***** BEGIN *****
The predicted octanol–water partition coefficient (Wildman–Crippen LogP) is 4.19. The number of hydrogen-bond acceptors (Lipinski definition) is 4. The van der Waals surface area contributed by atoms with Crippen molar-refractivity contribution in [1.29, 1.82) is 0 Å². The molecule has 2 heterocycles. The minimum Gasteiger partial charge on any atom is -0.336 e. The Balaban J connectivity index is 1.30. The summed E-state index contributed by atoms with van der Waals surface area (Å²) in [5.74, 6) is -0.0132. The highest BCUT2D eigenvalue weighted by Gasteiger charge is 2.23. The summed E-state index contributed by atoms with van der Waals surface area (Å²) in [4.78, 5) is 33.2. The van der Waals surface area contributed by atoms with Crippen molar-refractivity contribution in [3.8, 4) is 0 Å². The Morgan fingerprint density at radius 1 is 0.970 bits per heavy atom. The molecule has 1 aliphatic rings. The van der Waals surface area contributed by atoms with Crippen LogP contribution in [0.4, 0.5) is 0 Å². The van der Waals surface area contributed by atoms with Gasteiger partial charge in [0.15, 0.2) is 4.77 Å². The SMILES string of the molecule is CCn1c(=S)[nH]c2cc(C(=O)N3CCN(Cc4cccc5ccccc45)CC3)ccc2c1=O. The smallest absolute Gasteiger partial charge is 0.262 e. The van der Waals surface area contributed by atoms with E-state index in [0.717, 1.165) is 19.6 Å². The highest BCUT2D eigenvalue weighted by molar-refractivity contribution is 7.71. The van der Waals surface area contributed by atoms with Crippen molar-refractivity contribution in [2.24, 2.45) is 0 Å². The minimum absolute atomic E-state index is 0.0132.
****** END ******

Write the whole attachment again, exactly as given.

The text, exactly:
The predicted octanol–water partition coefficient (Wildman–Crippen LogP) is 4.19. The number of hydrogen-bond acceptors (Lipinski definition) is 4. The van der Waals surface area contributed by atoms with Crippen molar-refractivity contribution in [1.29, 1.82) is 0 Å². The molecule has 2 heterocycles. The minimum Gasteiger partial charge on any atom is -0.336 e. The Balaban J connectivity index is 1.30. The summed E-state index contributed by atoms with van der Waals surface area (Å²) in [5.74, 6) is -0.0132. The highest BCUT2D eigenvalue weighted by Gasteiger charge is 2.23. The summed E-state index contributed by atoms with van der Waals surface area (Å²) in [4.78, 5) is 33.2. The van der Waals surface area contributed by atoms with Crippen molar-refractivity contribution in [3.8, 4) is 0 Å². The Morgan fingerprint density at radius 1 is 0.970 bits per heavy atom. The molecule has 1 aliphatic rings. The van der Waals surface area contributed by atoms with Crippen LogP contribution in [0.4, 0.5) is 0 Å². The van der Waals surface area contributed by atoms with Gasteiger partial charge in [0.15, 0.2) is 4.77 Å². The SMILES string of the molecule is CCn1c(=S)[nH]c2cc(C(=O)N3CCN(Cc4cccc5ccccc45)CC3)ccc2c1=O. The smallest absolute Gasteiger partial charge is 0.262 e. The van der Waals surface area contributed by atoms with E-state index in [0.717, 1.165) is 19.6 Å². The highest BCUT2D eigenvalue weighted by molar-refractivity contribution is 7.71. The van der Waals surface area contributed by atoms with Crippen molar-refractivity contribution in [2.24, 2.45) is 0 Å². The minimum absolute atomic E-state index is 0.0132.